Oppi Festival 2014

Over the last two days I have attended a fantastic event in Finland this week called Oppi and have been wandering around the beautiful city of Helsinki. So after leaving the beautiful Finlandia Hall I had some time to think over it. 

It was a truly engaging and thought provoking festival with buckets of personality, crazy humour and positive 'let's get it, not sweat it' ethos behind it. Check out the video link if you want to see what I mean! 

The event was a meeting to think about education in Finland and globally, together with a number of partners, leaders and researchers in education from around the world. 

I have been truly touched by the kindness of our hosts in Finland and the generosity and awesomeness of people here. It is a great place to visit! 

Simon Breakspear (@simonbreakspear) did an awesome job of leading the discussions along with visionary innovators like Neil D'Souza founder of Zaya Labs (@zayalabs) and researchers like Pasi Sahlberg (@pasi_sahlberg).

Big picture stuff focused on how we should deal with systems of education, taking Finland as a departure point. An education system widely studied for its rise over 20 years in terms of Pisa scores and for successfully achieving the status worldwide of being a high equity and high quality system. 

Pasi Sahlberg outlined in his talk a number of important paradoxes in how we see Finland as a 'successful system'. In some sense debunking some of the typical preconceptions of Finland's education system being some kind of perfect liberal paradise.

But recent data from Pisa shows that it is unlikely that it will simply continue in this way forever. As Steven put it, without shifting from global education benchmarking to global learning redesign it is going to be a case for Finland of 'extracting diminishing efficiencies from the current education system'. He suggested that we need to start to think about about designing what he described as 'platforms for deep learning'.

Pasi outlined a number of paradoxes, some of which directly concerned Finland:

1. The results show that the more money you spend on education, the results can tend to decline in Pisa
2. There are actually large inequalities within Finland, one of the most equitable of school systems
3. Finnish schools promote high student learning but there is low student engagement and joy
4. There is a low level of use of technology in schools in Finland, in a very technologically advanced society 

However, it was clear that the Finnish educational establishment was taking these matters very seriously. I attended some really amazing research meetings on ideas about resilience and positive pedagogy that focuses on strengths, not weaknesses with Kristiina Kumpulainen. It was a reflection of the need outlined in the previous presentations and highlighted by Pasi Sahlberg that we should think about the motivation "problem" and think about the purpose of education if we want to move towards the future of education.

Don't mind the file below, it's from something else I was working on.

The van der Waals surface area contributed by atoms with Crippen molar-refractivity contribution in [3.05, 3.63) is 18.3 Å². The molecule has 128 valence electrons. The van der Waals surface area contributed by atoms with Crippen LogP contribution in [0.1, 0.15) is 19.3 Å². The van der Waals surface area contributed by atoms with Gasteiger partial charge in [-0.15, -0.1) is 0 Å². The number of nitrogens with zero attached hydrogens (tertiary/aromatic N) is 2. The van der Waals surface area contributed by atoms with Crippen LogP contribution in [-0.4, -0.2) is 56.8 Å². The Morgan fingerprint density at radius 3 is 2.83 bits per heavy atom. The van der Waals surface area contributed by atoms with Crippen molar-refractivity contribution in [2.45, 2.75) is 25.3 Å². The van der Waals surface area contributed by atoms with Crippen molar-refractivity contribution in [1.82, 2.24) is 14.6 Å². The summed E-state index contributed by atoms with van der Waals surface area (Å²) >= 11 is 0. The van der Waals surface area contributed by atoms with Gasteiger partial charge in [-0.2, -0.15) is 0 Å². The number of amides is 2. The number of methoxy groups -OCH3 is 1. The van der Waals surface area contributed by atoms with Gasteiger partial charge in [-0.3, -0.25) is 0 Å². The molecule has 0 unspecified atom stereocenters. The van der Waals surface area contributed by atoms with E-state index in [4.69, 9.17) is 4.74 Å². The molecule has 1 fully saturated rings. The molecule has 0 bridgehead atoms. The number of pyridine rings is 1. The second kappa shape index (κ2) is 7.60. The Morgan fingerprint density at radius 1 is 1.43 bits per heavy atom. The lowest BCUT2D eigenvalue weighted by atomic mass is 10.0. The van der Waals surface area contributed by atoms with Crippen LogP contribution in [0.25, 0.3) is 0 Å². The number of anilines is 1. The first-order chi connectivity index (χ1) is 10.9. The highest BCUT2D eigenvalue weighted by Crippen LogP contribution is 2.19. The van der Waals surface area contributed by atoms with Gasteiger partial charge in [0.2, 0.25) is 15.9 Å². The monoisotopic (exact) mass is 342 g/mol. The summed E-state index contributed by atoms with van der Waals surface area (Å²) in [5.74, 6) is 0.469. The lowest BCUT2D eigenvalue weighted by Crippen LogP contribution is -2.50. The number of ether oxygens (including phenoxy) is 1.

Steven and others challenged us to think more about how educators can learn from start-ups and develop agile schools, or agile approaches within education. As Steven put it 'it's time to shift from extensive plans to rapid prototyping'. He suggested that we don't try to benchmark our way to the future but think about how to reinvent education instead 

Following this there was an engaging discussion throughout the Festival on the role of teachers in education. At one end of the spectrum Sugatra Mitra argued that in the past he had been misinterpreted as advocating for reinventing education without teachers at all. 

In some ways, the correction he described to this misunderstanding was that he wanted us to think out of the box and not to 'get rid of teachers but to try and think without them for a moment. To consider how you would reinvent education if teachers were not at the core and heart of it. 

He also suggested that we need to bring back to students the rationale for learning content, the relevance and direction for learning. Teachers are critically required to choose the direction of learning not to mediate access to it. In short we need to consider that learners may in the future benefit more from a focus on guiding relationships and motivation, than from direct instruction

There was a lot of consensus around the idea that new technologies cannot replace teachers though, and can greatly empower them. Neil D'Souza made the excellent point that 'tablets are good, content is better, and teachers are the best educational ICT investment' of all. Listening to how Neil started up his company from working with orphans in Mongolia, to now working with schools across India it was clear he was incredibly inspiring and down to earth. If you are looking to do work in this area there is info also on opportunities with Zaya on Idealist that might interest.

Simon Breakspear highlighted the interlocking nature of different problems. His presentation highlighted how relationships themselves are at the centre of it, declaring them the one 'killer app' of education. He also emphasised that it was not about substituting teachers with technology but it should be about empowerment. However, he stressed that we need to focus more on demand side measures, to increase education demand and the depth of engagement to focus on deep learning. In short rather than just focus on supply side measures which to some extent have been saturated already.